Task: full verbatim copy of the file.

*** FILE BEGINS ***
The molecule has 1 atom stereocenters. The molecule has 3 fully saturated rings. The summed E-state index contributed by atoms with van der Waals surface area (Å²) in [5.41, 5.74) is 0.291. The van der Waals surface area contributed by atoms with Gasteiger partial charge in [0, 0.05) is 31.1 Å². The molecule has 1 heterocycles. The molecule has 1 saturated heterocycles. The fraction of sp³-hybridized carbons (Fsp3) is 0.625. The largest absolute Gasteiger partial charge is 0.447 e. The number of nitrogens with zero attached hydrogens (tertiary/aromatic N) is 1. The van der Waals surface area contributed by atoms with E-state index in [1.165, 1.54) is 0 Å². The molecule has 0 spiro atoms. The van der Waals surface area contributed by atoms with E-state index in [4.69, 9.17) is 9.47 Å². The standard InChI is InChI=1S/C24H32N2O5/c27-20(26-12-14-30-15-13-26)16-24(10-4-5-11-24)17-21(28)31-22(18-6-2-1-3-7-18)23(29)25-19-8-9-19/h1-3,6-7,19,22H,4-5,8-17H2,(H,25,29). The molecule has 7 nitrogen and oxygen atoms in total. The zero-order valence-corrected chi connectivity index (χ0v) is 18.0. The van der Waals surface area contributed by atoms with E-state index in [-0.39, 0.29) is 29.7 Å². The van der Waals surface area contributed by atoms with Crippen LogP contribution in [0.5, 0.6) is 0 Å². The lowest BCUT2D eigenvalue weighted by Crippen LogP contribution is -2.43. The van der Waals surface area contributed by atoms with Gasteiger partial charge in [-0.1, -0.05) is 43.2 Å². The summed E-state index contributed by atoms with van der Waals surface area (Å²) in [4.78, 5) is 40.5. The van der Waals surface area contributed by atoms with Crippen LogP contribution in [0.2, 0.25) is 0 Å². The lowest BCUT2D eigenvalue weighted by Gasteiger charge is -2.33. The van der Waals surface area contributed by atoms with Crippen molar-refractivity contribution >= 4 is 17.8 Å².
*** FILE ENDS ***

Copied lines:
The molecule has 1 atom stereocenters. The molecule has 3 fully saturated rings. The summed E-state index contributed by atoms with van der Waals surface area (Å²) in [5.41, 5.74) is 0.291. The van der Waals surface area contributed by atoms with Gasteiger partial charge in [0, 0.05) is 31.1 Å². The molecule has 1 heterocycles. The molecule has 1 saturated heterocycles. The fraction of sp³-hybridized carbons (Fsp3) is 0.625. The largest absolute Gasteiger partial charge is 0.447 e. The number of nitrogens with zero attached hydrogens (tertiary/aromatic N) is 1. The van der Waals surface area contributed by atoms with E-state index in [1.165, 1.54) is 0 Å². The molecule has 0 spiro atoms. The van der Waals surface area contributed by atoms with E-state index in [4.69, 9.17) is 9.47 Å². The standard InChI is InChI=1S/C24H32N2O5/c27-20(26-12-14-30-15-13-26)16-24(10-4-5-11-24)17-21(28)31-22(18-6-2-1-3-7-18)23(29)25-19-8-9-19/h1-3,6-7,19,22H,4-5,8-17H2,(H,25,29). The molecule has 7 nitrogen and oxygen atoms in total. The zero-order valence-corrected chi connectivity index (χ0v) is 18.0. The van der Waals surface area contributed by atoms with E-state index in [-0.39, 0.29) is 29.7 Å². The van der Waals surface area contributed by atoms with Crippen LogP contribution in [0.5, 0.6) is 0 Å². The lowest BCUT2D eigenvalue weighted by Crippen LogP contribution is -2.43. The van der Waals surface area contributed by atoms with Gasteiger partial charge in [-0.1, -0.05) is 43.2 Å². The summed E-state index contributed by atoms with van der Waals surface area (Å²) in [4.78, 5) is 40.5. The van der Waals surface area contributed by atoms with Crippen LogP contribution in [0.2, 0.25) is 0 Å². The lowest BCUT2D eigenvalue weighted by Gasteiger charge is -2.33. The van der Waals surface area contributed by atoms with Crippen molar-refractivity contribution >= 4 is 17.8 Å².